• Kudos to Anderson, who featured within the top 10 for the 150th time in Monster Energy Supercross. That total is inclusive of both classes (124 in the 450SX class). ’21’ has missed the top 10 in just 16 of his premier class starts – it has happened in three of his last nine starts. The next milestone will be his 50th podium aboard the 450F. Glendale was the 48th time that he has taken a medal in the class, so watch this space.
Photo
Octopi Media
  • Three different nationalities filled the podium for the second week in succession. Before Detroit’s race, the last time that three different flags were represented was at Indianapolis 3 in 2021. When was the last time that it happened on two successive weeks? That was at rounds 12 and 13 of 2019’s Monster Energy Supercross term. Marvin Musquin, Roczen and Tomac filled the box in Seattle. Webb, Musquin and Dean Wilson took the medals a week later.
  • Tomac did not miss the podium on consecutive weekends at all in 2023’s Monster Energy Supercross series. Glendale marked the second week in a row without a medal – this is the first time that he has experienced that since rounds 15 and 16 of 2022’s Monster Energy Supercross season. The fact that he was so effective last year has been overlooked and disregarded quite quickly, no? It was a brilliant season.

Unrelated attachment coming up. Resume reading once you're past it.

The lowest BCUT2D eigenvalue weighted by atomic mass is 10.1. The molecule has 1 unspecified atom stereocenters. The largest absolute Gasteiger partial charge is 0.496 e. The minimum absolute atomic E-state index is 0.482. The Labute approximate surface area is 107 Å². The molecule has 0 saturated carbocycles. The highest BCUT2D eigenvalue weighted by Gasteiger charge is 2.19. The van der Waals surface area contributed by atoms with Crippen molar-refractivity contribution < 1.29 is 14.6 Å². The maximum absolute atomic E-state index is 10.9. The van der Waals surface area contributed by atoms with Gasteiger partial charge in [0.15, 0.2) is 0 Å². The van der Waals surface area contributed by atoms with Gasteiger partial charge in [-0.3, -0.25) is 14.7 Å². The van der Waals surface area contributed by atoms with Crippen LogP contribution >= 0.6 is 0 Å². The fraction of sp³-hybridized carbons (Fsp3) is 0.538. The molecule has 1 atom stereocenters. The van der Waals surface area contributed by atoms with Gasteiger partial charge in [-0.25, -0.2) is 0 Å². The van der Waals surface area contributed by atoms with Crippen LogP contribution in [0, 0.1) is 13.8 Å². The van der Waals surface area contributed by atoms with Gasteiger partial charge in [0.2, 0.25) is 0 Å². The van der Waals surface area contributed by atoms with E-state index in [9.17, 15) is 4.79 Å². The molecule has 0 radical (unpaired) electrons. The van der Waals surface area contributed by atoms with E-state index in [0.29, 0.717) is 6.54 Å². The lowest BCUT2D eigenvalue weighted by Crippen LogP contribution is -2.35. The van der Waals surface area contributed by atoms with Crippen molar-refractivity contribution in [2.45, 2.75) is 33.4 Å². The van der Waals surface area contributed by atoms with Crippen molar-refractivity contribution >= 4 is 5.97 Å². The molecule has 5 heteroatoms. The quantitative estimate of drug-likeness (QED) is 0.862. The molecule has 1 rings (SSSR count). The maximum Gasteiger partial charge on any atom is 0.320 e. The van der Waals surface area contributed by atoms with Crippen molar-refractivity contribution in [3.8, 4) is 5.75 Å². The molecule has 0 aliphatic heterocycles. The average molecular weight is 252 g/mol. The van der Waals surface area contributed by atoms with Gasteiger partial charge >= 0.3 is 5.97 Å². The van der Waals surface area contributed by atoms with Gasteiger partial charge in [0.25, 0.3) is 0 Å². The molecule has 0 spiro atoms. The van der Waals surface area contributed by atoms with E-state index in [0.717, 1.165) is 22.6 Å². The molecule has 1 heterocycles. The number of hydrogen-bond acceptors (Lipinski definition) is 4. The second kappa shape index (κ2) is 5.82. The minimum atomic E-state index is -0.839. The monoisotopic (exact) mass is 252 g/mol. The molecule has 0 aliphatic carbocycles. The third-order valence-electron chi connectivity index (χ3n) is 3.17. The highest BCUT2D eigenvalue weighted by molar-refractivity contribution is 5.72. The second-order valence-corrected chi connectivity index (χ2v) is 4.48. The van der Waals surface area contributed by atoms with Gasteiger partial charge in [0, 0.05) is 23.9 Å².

• Sexton battled a hand problem in Glendale, which meant that he was classified in ninth, and Plessinger could not finish better than that after a crash on lap three. This meant that there was not a KTM 450 SX-F in the top eight for the first time since round eight of 2020’s Monster Energy Supercross series. Blake Baggett was the best ‘orange’ rider on that night in tenth place. 1,450 days have passed since that event.
  • This is not too relevant to Glendale, but it is a revelation of sorts. Plessinger recovered to clinch 10th – a respectable result with all that happened. ‘7’ has finished worse than that just once in his last 22 starts. Who would have bet on him being such a firm fixture in the top 10 across the last two seasons? It’s a stark reminder of how much he was overlooked and disrespected in pre-season discussion. Even this scribe is culpable.
  • Justin Barcia had plans to rebound in Glendale, but a crash derailed that and he hit the finish line in 18th. Barcia has not finished as far down as that since Indianapolis 3 on February 06, 2021, after a late crash robbed him of a podium. Note that he was ranked in 21st in Nashville just last term, but he didn’t complete that main event and so it would be unfair to count it as a ‘finish’ in this feature. A delicate line to walk.

This post was originally published on this site